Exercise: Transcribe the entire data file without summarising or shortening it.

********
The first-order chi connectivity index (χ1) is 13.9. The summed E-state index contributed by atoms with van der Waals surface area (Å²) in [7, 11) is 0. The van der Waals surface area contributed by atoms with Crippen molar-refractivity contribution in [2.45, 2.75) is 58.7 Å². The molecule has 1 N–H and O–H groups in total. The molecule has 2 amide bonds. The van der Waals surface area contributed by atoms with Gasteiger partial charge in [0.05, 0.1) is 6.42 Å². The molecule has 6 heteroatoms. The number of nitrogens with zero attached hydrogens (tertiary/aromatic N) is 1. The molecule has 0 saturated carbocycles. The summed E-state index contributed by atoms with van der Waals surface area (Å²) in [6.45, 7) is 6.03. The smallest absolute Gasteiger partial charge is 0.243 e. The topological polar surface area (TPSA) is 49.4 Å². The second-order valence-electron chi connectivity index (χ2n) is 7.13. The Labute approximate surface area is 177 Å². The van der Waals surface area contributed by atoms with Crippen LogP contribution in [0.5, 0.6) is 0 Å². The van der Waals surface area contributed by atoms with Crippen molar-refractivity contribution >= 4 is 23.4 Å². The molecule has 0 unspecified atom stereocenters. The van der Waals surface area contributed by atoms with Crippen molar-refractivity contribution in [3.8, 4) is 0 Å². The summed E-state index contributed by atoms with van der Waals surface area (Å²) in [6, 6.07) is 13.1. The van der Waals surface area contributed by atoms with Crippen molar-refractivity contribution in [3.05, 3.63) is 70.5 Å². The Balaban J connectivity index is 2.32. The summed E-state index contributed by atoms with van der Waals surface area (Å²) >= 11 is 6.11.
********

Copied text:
The first-order chi connectivity index (χ1) is 13.9. The summed E-state index contributed by atoms with van der Waals surface area (Å²) in [7, 11) is 0. The van der Waals surface area contributed by atoms with Crippen molar-refractivity contribution in [2.45, 2.75) is 58.7 Å². The molecule has 1 N–H and O–H groups in total. The molecule has 2 amide bonds. The van der Waals surface area contributed by atoms with Gasteiger partial charge in [0.05, 0.1) is 6.42 Å². The molecule has 6 heteroatoms. The number of nitrogens with zero attached hydrogens (tertiary/aromatic N) is 1. The molecule has 0 saturated carbocycles. The summed E-state index contributed by atoms with van der Waals surface area (Å²) in [6.45, 7) is 6.03. The smallest absolute Gasteiger partial charge is 0.243 e. The topological polar surface area (TPSA) is 49.4 Å². The second-order valence-electron chi connectivity index (χ2n) is 7.13. The Labute approximate surface area is 177 Å². The van der Waals surface area contributed by atoms with Crippen LogP contribution in [0.5, 0.6) is 0 Å². The van der Waals surface area contributed by atoms with Crippen molar-refractivity contribution >= 4 is 23.4 Å². The molecule has 0 unspecified atom stereocenters. The van der Waals surface area contributed by atoms with Crippen molar-refractivity contribution in [3.8, 4) is 0 Å². The summed E-state index contributed by atoms with van der Waals surface area (Å²) in [6, 6.07) is 13.1. The van der Waals surface area contributed by atoms with Crippen molar-refractivity contribution in [3.05, 3.63) is 70.5 Å². The Balaban J connectivity index is 2.32. The summed E-state index contributed by atoms with van der Waals surface area (Å²) >= 11 is 6.11.